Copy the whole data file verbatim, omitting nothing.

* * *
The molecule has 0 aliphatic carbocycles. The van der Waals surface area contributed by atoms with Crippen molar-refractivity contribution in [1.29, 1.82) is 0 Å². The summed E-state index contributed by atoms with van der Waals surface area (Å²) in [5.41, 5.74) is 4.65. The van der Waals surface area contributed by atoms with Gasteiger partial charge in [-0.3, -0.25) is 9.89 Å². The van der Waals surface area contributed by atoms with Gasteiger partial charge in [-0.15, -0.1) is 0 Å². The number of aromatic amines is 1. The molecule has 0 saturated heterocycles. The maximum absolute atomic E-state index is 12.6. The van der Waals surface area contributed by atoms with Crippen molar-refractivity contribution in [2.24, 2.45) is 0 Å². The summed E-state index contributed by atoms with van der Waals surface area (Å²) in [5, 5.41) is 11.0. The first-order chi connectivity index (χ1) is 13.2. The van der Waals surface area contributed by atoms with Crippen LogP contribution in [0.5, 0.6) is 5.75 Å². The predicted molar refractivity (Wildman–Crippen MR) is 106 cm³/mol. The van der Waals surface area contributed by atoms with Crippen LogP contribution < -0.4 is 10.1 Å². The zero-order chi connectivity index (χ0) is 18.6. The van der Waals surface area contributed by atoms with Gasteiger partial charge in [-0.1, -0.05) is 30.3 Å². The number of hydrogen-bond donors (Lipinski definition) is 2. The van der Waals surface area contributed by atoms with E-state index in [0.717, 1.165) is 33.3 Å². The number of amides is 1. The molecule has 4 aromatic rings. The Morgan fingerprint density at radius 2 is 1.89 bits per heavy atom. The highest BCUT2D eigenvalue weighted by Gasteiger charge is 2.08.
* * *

The molecule has 0 aliphatic carbocycles. The van der Waals surface area contributed by atoms with Crippen molar-refractivity contribution in [1.29, 1.82) is 0 Å². The summed E-state index contributed by atoms with van der Waals surface area (Å²) in [5.41, 5.74) is 4.65. The van der Waals surface area contributed by atoms with Gasteiger partial charge in [-0.3, -0.25) is 9.89 Å². The van der Waals surface area contributed by atoms with Gasteiger partial charge in [-0.15, -0.1) is 0 Å². The number of aromatic amines is 1. The molecule has 0 saturated heterocycles. The maximum absolute atomic E-state index is 12.6. The van der Waals surface area contributed by atoms with Crippen molar-refractivity contribution in [2.24, 2.45) is 0 Å². The summed E-state index contributed by atoms with van der Waals surface area (Å²) in [5, 5.41) is 11.0. The first-order chi connectivity index (χ1) is 13.2. The van der Waals surface area contributed by atoms with Crippen LogP contribution in [0.5, 0.6) is 5.75 Å². The predicted molar refractivity (Wildman–Crippen MR) is 106 cm³/mol. The van der Waals surface area contributed by atoms with Crippen LogP contribution < -0.4 is 10.1 Å². The zero-order chi connectivity index (χ0) is 18.6. The van der Waals surface area contributed by atoms with Gasteiger partial charge in [-0.1, -0.05) is 30.3 Å². The number of hydrogen-bond donors (Lipinski definition) is 2. The van der Waals surface area contributed by atoms with E-state index in [0.717, 1.165) is 33.3 Å². The number of amides is 1. The molecule has 4 aromatic rings. The Morgan fingerprint density at radius 2 is 1.89 bits per heavy atom. The highest BCUT2D eigenvalue weighted by Gasteiger charge is 2.08.